Detection of heart disease using Decision Tree Classifier



Decision Tree is one of the most popular and powerful classification algorithms in machine learning, that is mostly used for predicting categorical data. Entropy/Information Gain and Gini Impurity are 2 key metrics used in determining the relevance of decision making when constructing a decision tree model.

To know more about these you may want to review my other blogs on Decision Trees, Entropy/Information Gain and Gini Impurity.

In this blog, let's build a decision tree classifier model using both Gini and Entropy to detect Heart Disease. I have used Kaggle notebook to code and used the UC Irvine Heart Disease dataset from Kaggle to find out the most important factor that impacts heart disease in a patient.

Let's do it step by step as shown below:

Step 1:

To begin with, let's import all the required modules as shown below:

# Importing the required packages 
import numpy as np
import pandas as pd
from sklearn.model_selection import train_test_split
from sklearn.tree import DecisionTreeClassifier
from sklearn.metrics import accuracy_score
from sklearn import tree
import graphviz

Step 2:

To access the UCI heart dataset from Kaggle, let's write a function that returns the required dataset.

# import Dataset 
balance_data = pd.read_csv('../input/heart-disease-uci/heart.csv')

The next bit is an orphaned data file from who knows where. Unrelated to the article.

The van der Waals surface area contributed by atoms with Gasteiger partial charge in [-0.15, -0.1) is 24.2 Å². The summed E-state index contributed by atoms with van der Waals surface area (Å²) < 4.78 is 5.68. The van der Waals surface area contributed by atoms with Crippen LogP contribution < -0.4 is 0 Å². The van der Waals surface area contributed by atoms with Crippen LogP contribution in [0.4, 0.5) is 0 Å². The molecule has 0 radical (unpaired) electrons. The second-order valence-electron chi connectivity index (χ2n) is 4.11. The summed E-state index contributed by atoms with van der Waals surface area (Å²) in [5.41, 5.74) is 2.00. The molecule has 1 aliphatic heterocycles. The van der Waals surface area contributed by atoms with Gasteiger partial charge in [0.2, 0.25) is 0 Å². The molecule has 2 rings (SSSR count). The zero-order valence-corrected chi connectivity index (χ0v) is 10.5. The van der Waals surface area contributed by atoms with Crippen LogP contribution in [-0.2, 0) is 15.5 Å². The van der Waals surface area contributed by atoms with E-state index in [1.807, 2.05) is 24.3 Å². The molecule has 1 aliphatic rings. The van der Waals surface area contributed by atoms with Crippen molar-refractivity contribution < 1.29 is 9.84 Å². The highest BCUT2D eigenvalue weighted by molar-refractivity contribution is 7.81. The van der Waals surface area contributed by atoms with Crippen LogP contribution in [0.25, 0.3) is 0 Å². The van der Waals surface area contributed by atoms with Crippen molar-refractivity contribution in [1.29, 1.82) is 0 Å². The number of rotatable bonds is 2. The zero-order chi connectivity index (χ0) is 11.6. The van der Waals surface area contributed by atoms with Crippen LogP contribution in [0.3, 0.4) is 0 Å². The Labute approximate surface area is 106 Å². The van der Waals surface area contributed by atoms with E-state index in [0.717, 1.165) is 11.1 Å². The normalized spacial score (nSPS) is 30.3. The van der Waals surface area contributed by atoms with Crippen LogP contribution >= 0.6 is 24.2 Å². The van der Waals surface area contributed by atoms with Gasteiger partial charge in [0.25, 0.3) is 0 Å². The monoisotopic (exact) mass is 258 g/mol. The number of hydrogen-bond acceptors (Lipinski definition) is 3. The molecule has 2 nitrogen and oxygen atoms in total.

balance_data

Output:

UCI Heart Disease Dataset

Step 3:

Out of 14 features in the dataset, let's just take 3 main factors that I thought would be reason for heart disease in a person as "X" and the target column as "Y" which is nothing but heart disease is there or not. The features for "X" are:

cp - Chest Pain

trestbps - resting blood pressure (Good Blood Circulation)

ca - number of major vessels (0-3) colored by flourosopy (Blocked Arteries)

# Separating the target variable 
X = balance_data[['cp','trestbps','ca']]
Y = balance_data.target 

Step 4:

Next step is to split the dataset in to train and test sets.

# Splitting the dataset into train and test 
X_train, X_test, y_train, y_test = train_test_split(X, Y, test_size = 0.3, random_state = 100) 

Step 5:

Let's create a decision tree classifier model and train using Gini as shown below:

# perform training with giniIndex
# Creating the classifier object 
clf_gini = DecisionTreeClassifier(criterion = "gini",random_state = 100,max_depth=3, min_samples_leaf=5)
# Fit the model 
clf_gini.fit(X_train, y_train) 

Step 6:

Let's create a decision tree classifier model and train using Entropy as shown below:

# perform training with entropy
# Decision tree with entropy 
clf_entropy = DecisionTreeClassifier(criterion = "entropy", random_state = 100,max_depth = 3, min_samples_leaf = 5)
# Fit the model  
clf_entropy.fit(X_train, y_train) 

Step 7:

Since, we are going to build decision trees using 2 different approaches (Gini and Entropy), let's write a function that will take the respective models and X_test as input and return the predicted values for each approach. The function code is shown below:

# Function to make predictions 
def prediction(X_test, clf_object):
    # Predicton on test with giniIndex